Tempo-hire aspirations

“Tempo is an end-to-end recruitment business which disrupts how people hire staff and how others find work. Existing recruitment channels are outdated and unfit for purpose from the hirers’ and jobseekers’ perspectives.

“Our workforce grew up with video and technology at their fingertips and they don’t need to go through a 2 – 3 week process. They need to find the job, apply for the job and get hired and that’s how we connect jobseekers and companies. We have technology that matches traditional CV work experience and a series of platform data about how they engage with the platform.

“What we build is a platform which prioritises or streamlines to see the candidates that they want and vice versa a tailored shortlist of candidates. We use video and a platform to speed up the 30-day process to 3 days in a more engaging and personal way.

We launched about 2 years ago with Hambro Perks and have gone from a 2-man band to pushing 30 staff. We work with 30,000 candidates, 2,500 companies and have placed 1,000 people in work in London.”

What were the businesses like before EIS funding?

Chainvine was self-funded for 18 months before Deepbridge stepped in. They had technology they wanted to develop but couldn’t afford to hire a team, so relied on small third-party suppliers to create code. They weren’t in control and IP was compromised.

The funding allowed them to assemble an in-house development department and, being based in Basingstoke, they weren’t paying London rents. They offered graduate internships and post-maternity positions. Said Mathur: “Yes, it is from a vested interest, but we want to help society a little.”

By contrast, Tempo started from scratch in collaboration with Hambro Perks. 2 years on they have built a big business which has grown from 2 to 30 employees.

Ollie Povey again: “We have found a gap and said ‘Let’s go for it’, and have built a business which is the upcoming name. Without access to EIS funding someone else would have done it and overtaken us or a bigger company in the sector would have done it.”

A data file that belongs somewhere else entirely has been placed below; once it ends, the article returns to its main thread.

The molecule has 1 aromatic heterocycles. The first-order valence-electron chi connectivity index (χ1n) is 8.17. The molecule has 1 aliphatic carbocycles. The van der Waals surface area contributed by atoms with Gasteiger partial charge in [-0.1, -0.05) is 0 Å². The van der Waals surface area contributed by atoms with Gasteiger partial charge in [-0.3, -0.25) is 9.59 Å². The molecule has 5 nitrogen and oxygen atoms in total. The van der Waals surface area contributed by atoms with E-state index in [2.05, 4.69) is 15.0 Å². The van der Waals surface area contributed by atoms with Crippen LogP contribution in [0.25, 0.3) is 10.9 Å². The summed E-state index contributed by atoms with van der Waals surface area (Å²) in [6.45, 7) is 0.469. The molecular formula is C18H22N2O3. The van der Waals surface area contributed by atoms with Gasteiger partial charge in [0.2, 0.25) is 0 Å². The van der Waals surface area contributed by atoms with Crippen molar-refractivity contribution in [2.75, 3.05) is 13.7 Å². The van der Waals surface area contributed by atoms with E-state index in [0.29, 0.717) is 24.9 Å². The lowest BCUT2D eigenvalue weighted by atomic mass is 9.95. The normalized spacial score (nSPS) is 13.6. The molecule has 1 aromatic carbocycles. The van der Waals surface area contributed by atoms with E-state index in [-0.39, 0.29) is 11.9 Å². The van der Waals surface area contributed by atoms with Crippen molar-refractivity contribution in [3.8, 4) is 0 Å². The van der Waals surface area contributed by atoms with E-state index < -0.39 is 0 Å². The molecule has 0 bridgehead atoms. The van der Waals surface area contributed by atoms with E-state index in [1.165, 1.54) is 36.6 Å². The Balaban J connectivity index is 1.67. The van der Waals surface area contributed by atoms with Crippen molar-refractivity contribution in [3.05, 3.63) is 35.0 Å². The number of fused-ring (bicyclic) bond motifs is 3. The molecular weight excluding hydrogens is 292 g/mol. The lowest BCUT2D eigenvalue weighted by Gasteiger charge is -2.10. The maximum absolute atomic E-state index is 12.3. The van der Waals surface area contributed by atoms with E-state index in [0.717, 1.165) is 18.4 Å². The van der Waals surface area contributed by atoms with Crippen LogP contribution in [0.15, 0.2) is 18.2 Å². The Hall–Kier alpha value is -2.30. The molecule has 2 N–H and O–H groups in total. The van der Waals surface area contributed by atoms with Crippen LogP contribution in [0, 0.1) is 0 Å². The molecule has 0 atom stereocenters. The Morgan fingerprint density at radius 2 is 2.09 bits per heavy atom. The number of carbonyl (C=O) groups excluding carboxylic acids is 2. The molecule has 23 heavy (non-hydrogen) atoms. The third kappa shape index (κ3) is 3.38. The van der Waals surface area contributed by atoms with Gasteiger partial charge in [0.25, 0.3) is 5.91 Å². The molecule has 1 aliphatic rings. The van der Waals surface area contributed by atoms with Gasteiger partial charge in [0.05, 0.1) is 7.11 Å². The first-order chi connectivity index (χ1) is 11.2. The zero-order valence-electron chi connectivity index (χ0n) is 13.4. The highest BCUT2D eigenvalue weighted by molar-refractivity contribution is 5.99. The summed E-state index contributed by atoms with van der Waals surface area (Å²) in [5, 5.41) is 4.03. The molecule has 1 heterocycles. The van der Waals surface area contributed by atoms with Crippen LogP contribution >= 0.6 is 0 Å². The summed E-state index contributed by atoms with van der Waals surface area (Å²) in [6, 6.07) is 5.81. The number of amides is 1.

Apart from the obvious, what’s in it for investors?

“If it goes like we want it to and we are working hard to make sure it does, investors should feel proud that they helped build Chainvine and get real satisfaction that they were involved in something groundbreaking,” says Rajiv Mathur. “There are the financial benefits, and the tax benefits. But there should also be a sense of pride in supporting a business that has the right sort of people and realising that you are as crucial as the team itself.

Povey agrees: “The other thing about schemes like EIS is that it allows investors access to businesses they’re passionate about. They might have a prior understanding of it – they might have an involvement in the traditional HR industry, or they have experience related to it. It’s a market they’re genuinely interested in.”

Dominic Perks echoed the sentiment: “Investors want returns. We like to feel warm and fuzzy and get returns.”

Andrew Aldridge of Deepbridge concurred: “Just like us, clients want to understand what they are investing in and when they know what they are supporting, they become passionate. People understand entrepreneurship in the UK and are enthused about it, but perhaps 10 or 15 years ago it wasn’t seen as a career like now. People can really buy into supporting that.”